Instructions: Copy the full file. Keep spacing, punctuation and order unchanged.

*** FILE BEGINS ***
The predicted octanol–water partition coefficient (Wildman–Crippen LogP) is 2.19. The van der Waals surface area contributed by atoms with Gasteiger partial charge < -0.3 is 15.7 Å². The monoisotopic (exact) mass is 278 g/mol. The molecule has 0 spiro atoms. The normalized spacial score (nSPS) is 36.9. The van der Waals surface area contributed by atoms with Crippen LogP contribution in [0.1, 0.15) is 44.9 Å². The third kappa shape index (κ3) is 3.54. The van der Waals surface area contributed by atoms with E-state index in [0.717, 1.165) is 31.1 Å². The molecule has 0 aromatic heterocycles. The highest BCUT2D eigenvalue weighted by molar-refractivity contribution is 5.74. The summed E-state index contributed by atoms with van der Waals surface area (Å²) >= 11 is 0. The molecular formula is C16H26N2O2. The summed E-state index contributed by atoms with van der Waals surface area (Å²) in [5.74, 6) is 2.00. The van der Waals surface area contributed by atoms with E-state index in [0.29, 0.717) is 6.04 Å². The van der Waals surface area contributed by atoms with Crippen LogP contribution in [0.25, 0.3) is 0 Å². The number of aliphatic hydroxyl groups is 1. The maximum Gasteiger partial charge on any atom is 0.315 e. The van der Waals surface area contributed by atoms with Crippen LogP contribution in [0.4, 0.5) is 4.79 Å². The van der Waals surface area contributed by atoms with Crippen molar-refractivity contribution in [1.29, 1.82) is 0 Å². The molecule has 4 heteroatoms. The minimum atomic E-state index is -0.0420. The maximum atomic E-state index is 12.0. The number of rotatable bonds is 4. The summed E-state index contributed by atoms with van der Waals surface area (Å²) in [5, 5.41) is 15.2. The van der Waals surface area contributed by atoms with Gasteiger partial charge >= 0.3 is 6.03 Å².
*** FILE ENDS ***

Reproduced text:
The predicted octanol–water partition coefficient (Wildman–Crippen LogP) is 2.19. The van der Waals surface area contributed by atoms with Gasteiger partial charge < -0.3 is 15.7 Å². The monoisotopic (exact) mass is 278 g/mol. The molecule has 0 spiro atoms. The normalized spacial score (nSPS) is 36.9. The van der Waals surface area contributed by atoms with Crippen LogP contribution in [0.1, 0.15) is 44.9 Å². The third kappa shape index (κ3) is 3.54. The van der Waals surface area contributed by atoms with E-state index in [0.717, 1.165) is 31.1 Å². The molecule has 0 aromatic heterocycles. The highest BCUT2D eigenvalue weighted by molar-refractivity contribution is 5.74. The summed E-state index contributed by atoms with van der Waals surface area (Å²) >= 11 is 0. The molecular formula is C16H26N2O2. The summed E-state index contributed by atoms with van der Waals surface area (Å²) in [5.74, 6) is 2.00. The van der Waals surface area contributed by atoms with E-state index in [0.29, 0.717) is 6.04 Å². The van der Waals surface area contributed by atoms with Crippen LogP contribution in [0.25, 0.3) is 0 Å². The number of aliphatic hydroxyl groups is 1. The maximum Gasteiger partial charge on any atom is 0.315 e. The van der Waals surface area contributed by atoms with Crippen LogP contribution in [0.4, 0.5) is 4.79 Å². The van der Waals surface area contributed by atoms with Crippen molar-refractivity contribution in [1.29, 1.82) is 0 Å². The molecule has 4 heteroatoms. The minimum atomic E-state index is -0.0420. The maximum atomic E-state index is 12.0. The number of rotatable bonds is 4. The summed E-state index contributed by atoms with van der Waals surface area (Å²) in [5, 5.41) is 15.2. The van der Waals surface area contributed by atoms with Gasteiger partial charge >= 0.3 is 6.03 Å².